Lastly, Ware deals with the subject of God as man and God as Spirit. Ware shows why the Incarnation was an absolute necessity because of the sinfulness and fallen nature of mankind. He speaks of the redemptive significance of the death and resurrection of Jesus Christ, and here is where Ware goes off the beaten track by hinting that maybe even Satan and the fallen angels will eventually be redeemed. I believe that Scripture seriously mittigates against such a view and leaves no doubt about the fate of Satan and his demons. Also, Ware's treatment of spiritual toll houses and the 40 journey after death are odd and are not well established teachings within Orthodoxy. In fact, such a teaching seems to have more in common with early pagan beliefs than early Christian teaching. Although the 40 days following one's death is an imporant time in Orthodoxy, the belief that one is tested and tried on a path of toll houses is not a common teaching. Overall, this book is an excellent work on the basic tenets of the Orthodox Christian faith. Although it does have some awkward elements it is still an excellent book and one that should be read by anyone interested in learning more about the Orthodox Church.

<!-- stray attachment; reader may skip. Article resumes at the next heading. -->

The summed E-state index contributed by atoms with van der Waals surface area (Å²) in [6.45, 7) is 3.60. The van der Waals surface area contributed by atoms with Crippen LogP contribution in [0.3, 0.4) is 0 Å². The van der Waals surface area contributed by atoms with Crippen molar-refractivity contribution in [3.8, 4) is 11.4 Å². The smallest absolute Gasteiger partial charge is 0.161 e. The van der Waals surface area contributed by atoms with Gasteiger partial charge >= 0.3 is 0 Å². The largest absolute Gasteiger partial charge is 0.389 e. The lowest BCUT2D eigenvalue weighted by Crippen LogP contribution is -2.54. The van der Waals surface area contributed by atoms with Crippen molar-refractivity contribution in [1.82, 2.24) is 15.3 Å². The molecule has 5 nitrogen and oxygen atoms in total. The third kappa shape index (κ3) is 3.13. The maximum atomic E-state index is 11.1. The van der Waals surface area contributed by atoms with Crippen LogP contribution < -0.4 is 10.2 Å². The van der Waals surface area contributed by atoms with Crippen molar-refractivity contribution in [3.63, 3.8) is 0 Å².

on July 13, 2003
A modern day classic of the highest quality. Bishop Ware covers the absolute basics or Christian philosophy such as God as Mystery, God as Trinity, God as Creator, God as Man, God as Spirit, and God as Prayer. He gives complete and full logical basis for each teaching, belief, and action of the Orthodox, and non-Orthodox Christian.
It reminds me of "Mere Christianity" by C.S. Lewis in which he tells the story of how he went from a vehement opponent of religion in general, especially Christianity, to an Anglican Christian through philosophy. Not that Ware tells the story of his conversion, but that both of them use are utmost in their philosophy which flows so naturally and purely that it couldn't just be from humans.